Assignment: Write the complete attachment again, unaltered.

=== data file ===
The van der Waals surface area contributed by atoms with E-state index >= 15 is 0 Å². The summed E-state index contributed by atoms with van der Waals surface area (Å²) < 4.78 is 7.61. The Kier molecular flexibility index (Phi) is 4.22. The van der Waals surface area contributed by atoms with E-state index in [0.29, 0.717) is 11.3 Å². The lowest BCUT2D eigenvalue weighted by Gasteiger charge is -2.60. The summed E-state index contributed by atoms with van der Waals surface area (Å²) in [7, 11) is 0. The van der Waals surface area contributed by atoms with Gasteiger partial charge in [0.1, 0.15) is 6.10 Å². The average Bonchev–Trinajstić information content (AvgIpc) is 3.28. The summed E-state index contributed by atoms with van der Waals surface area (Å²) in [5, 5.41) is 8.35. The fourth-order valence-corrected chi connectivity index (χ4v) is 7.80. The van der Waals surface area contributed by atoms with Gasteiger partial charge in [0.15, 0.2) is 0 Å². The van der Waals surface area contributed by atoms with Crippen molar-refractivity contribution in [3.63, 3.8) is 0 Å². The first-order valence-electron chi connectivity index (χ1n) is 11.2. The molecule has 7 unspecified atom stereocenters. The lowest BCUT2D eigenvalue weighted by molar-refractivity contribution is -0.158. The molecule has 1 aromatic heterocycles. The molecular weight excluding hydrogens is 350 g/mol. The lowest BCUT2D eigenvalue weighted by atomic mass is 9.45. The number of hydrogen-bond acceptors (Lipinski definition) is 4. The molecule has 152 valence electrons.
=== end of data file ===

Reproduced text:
The van der Waals surface area contributed by atoms with E-state index >= 15 is 0 Å². The summed E-state index contributed by atoms with van der Waals surface area (Å²) < 4.78 is 7.61. The Kier molecular flexibility index (Phi) is 4.22. The van der Waals surface area contributed by atoms with E-state index in [0.29, 0.717) is 11.3 Å². The lowest BCUT2D eigenvalue weighted by Gasteiger charge is -2.60. The summed E-state index contributed by atoms with van der Waals surface area (Å²) in [7, 11) is 0. The van der Waals surface area contributed by atoms with Gasteiger partial charge in [0.1, 0.15) is 6.10 Å². The average Bonchev–Trinajstić information content (AvgIpc) is 3.28. The summed E-state index contributed by atoms with van der Waals surface area (Å²) in [5, 5.41) is 8.35. The fourth-order valence-corrected chi connectivity index (χ4v) is 7.80. The van der Waals surface area contributed by atoms with Gasteiger partial charge in [0.15, 0.2) is 0 Å². The van der Waals surface area contributed by atoms with Crippen molar-refractivity contribution in [3.63, 3.8) is 0 Å². The first-order valence-electron chi connectivity index (χ1n) is 11.2. The molecule has 7 unspecified atom stereocenters. The lowest BCUT2D eigenvalue weighted by molar-refractivity contribution is -0.158. The molecule has 1 aromatic heterocycles. The molecular weight excluding hydrogens is 350 g/mol. The lowest BCUT2D eigenvalue weighted by atomic mass is 9.45. The number of hydrogen-bond acceptors (Lipinski definition) is 4. The molecule has 152 valence electrons.